Small People

Small People

Thursday, October 16, 2014

Homeschooler Spotlight: Mommy Guilt and Worry

Welcome to Homeschooler Spotlight! Each week I feature a different homeschooler and her blog. This week is Dawn from Double O Farms. She's sharing about Mommy guilt and worry.

OaksDawnHeadshotDawn Oaks is a farmer's wife and homeschooling mom of 4. She loves reading, checking out new curriculum, growing much of her family's food on the farm, and working with clients in her holistic health practice. She blogs about many of these experiences at Double O Farms.

In now being in our 9th year of homeschooling, I have really come to the realization that whether we are new to homeschooling or veterans, it is so easy to let the Mommy guilts and worries begin to control our days, schooling, and parenting. Moms are already so great at worrying. They worry that they are not pushing their children to achieve their best and then turn around and feel guilty over not incorporating more fun things into their schedules. Moms can be such experts worrying about how to teach Precalculus in the 11th or 12th grade when their children are still learning their first five numbers in preschool. We worry that we are not focussing enough on academics, but then stress over how much time school takes and how little life skills our children are learning. All of this is so commonplace before even considering the pressure we put ourselves and our children under in having to prove that homeschooling is a viable and credible alternative to other educational venues. Afterall, aren't all homeschool students supposed to be the next Albert Einstein??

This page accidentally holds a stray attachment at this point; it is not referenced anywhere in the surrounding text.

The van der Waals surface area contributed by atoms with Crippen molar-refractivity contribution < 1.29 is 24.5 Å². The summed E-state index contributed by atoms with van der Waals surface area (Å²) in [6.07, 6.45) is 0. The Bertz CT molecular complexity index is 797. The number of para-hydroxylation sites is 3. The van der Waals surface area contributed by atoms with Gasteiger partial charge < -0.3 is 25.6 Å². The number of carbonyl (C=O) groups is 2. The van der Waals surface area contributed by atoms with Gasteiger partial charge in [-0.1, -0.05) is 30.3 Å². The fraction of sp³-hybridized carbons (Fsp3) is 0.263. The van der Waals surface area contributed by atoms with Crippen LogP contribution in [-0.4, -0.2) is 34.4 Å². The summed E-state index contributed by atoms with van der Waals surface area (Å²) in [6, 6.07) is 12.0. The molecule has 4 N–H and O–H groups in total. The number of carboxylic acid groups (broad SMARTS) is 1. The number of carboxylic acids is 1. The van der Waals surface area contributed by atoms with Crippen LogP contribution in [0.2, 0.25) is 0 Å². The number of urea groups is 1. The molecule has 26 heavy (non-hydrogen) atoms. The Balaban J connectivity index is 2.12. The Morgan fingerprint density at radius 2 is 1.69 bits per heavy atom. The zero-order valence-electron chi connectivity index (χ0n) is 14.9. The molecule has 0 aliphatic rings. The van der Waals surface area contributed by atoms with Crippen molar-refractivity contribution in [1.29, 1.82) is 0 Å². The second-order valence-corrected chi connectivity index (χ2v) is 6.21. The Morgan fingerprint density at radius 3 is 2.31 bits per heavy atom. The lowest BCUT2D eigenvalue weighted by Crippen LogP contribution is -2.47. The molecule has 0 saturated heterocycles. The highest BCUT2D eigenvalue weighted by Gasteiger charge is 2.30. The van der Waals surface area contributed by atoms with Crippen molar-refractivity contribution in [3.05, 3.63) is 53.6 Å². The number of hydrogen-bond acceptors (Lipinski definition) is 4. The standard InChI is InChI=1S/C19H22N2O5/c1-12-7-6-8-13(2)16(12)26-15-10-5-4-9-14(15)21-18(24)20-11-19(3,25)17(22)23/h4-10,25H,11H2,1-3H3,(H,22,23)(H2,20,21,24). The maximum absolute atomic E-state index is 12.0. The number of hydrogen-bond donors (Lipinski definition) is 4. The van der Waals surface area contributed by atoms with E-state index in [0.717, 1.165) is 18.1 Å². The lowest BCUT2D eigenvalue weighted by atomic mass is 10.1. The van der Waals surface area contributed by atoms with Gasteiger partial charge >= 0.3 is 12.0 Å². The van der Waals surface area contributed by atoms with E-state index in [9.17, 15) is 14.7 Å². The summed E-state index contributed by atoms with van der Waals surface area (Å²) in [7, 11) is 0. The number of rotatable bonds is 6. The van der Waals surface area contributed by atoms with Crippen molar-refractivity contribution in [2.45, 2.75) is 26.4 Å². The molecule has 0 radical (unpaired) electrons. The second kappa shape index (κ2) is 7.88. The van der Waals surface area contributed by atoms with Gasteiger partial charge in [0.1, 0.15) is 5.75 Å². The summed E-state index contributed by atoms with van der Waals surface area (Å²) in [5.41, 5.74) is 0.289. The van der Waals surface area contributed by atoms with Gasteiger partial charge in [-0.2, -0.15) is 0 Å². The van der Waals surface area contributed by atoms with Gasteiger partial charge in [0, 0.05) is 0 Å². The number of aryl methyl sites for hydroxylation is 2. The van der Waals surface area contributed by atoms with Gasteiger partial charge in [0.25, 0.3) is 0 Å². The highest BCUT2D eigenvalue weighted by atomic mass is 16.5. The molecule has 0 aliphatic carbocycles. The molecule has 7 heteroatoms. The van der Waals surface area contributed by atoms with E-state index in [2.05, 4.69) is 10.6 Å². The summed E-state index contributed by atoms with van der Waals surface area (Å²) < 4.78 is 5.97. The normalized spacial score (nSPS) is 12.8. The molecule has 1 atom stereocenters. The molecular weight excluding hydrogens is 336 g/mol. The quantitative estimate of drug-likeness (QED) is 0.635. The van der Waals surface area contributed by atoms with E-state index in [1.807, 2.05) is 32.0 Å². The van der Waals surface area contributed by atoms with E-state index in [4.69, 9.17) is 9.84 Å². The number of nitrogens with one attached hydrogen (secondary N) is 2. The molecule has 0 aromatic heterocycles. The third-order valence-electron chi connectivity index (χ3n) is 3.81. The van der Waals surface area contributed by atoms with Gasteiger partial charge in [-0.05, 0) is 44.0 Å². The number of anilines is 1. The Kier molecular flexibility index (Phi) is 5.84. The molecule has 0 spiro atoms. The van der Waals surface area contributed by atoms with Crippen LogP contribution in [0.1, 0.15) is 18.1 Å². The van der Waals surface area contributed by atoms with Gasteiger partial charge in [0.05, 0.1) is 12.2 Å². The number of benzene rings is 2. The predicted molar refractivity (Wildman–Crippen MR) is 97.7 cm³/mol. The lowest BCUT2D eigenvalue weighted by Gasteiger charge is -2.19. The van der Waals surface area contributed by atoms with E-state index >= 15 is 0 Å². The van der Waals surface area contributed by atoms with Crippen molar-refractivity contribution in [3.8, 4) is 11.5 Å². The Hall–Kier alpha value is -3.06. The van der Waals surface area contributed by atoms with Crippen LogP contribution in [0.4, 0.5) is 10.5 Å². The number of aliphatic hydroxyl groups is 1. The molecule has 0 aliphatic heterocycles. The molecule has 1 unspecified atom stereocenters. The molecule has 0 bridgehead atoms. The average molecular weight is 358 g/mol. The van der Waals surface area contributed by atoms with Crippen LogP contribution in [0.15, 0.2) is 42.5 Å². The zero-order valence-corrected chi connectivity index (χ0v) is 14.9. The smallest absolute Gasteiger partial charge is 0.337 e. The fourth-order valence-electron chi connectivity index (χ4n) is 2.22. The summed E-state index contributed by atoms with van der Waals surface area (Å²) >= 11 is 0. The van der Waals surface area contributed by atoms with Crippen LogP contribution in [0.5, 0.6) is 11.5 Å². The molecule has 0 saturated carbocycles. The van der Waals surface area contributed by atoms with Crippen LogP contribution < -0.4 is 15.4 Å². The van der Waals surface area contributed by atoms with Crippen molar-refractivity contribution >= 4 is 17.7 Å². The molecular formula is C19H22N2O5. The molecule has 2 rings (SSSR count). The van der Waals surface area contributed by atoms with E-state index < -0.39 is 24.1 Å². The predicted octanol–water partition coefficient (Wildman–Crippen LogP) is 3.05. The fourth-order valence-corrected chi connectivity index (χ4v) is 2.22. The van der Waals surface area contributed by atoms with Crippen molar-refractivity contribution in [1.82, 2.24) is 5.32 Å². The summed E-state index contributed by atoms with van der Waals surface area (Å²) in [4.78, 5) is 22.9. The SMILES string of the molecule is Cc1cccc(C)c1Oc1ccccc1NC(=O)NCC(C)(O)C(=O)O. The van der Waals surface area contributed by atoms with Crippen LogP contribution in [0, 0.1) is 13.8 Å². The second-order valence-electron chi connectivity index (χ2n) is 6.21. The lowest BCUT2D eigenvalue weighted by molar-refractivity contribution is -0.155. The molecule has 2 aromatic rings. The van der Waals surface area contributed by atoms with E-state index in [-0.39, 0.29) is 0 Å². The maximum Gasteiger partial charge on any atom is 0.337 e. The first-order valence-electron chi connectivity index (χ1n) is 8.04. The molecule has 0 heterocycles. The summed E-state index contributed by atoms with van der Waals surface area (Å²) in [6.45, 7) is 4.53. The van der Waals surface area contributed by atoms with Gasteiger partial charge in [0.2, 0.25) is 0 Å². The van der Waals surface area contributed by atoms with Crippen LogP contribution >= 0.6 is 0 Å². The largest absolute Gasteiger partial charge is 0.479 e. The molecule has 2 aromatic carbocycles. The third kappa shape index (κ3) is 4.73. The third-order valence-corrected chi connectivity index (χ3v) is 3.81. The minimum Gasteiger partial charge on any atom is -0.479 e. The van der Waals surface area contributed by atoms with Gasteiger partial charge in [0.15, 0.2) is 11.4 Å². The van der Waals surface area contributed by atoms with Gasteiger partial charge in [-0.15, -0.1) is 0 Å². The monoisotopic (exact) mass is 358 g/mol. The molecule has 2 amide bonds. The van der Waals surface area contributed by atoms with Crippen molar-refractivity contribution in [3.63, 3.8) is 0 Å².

Grace is Sufficient

Relax, Momma! Do You really trust God's Word?

I have come to realize that God gives us today. The bottom line question is whether I have chosen for today and today alone that His grace will be sufficient. The choice is not whether His grace is really sufficient, because it always is. The question is whether I am going to trust in that. So many days, my measuring stick of God's grace is whether I have gotten everything on my to do list done, whether the kids have gotten along like siblings that actually love each other, and whether I can actually see progress being made in math skills or reading ability. But this is not God's yardstick for measuring success.

Our success as His children is when we plan our course, but allow Him to determine our steps each hour of the day. Many days this will mean finding joy in all of the adjustments and looking for His hand in the hardships. It is not about how close we came to getting everything done that we set out to do.

I have talked with my children about what makes a great role model. What should they look for when seeking an older person to emulate? I have always stressed to them to look for someone that does the right thing morally when they think no one is watching and to also consider how the person responds when life doesn't go as planned. Sounds really good until I start looking at my own grumbling and complaining when a curve ball comes my way. How about you?

God promises that His grace is sufficient. I find myself needing a mind shift from seeing God's grace as the woodfiller that fills in the flaws and cracks to being the very basis of my life for which I rejoice when I can see that I have been open and accessible enough to be used in any small way by Him. On those days when an extra measure of grace is needed, I rejoice in knowing that God is greater and more powerful than my worst mistakes in seeing His plan for my children fulfilled in spite of me!
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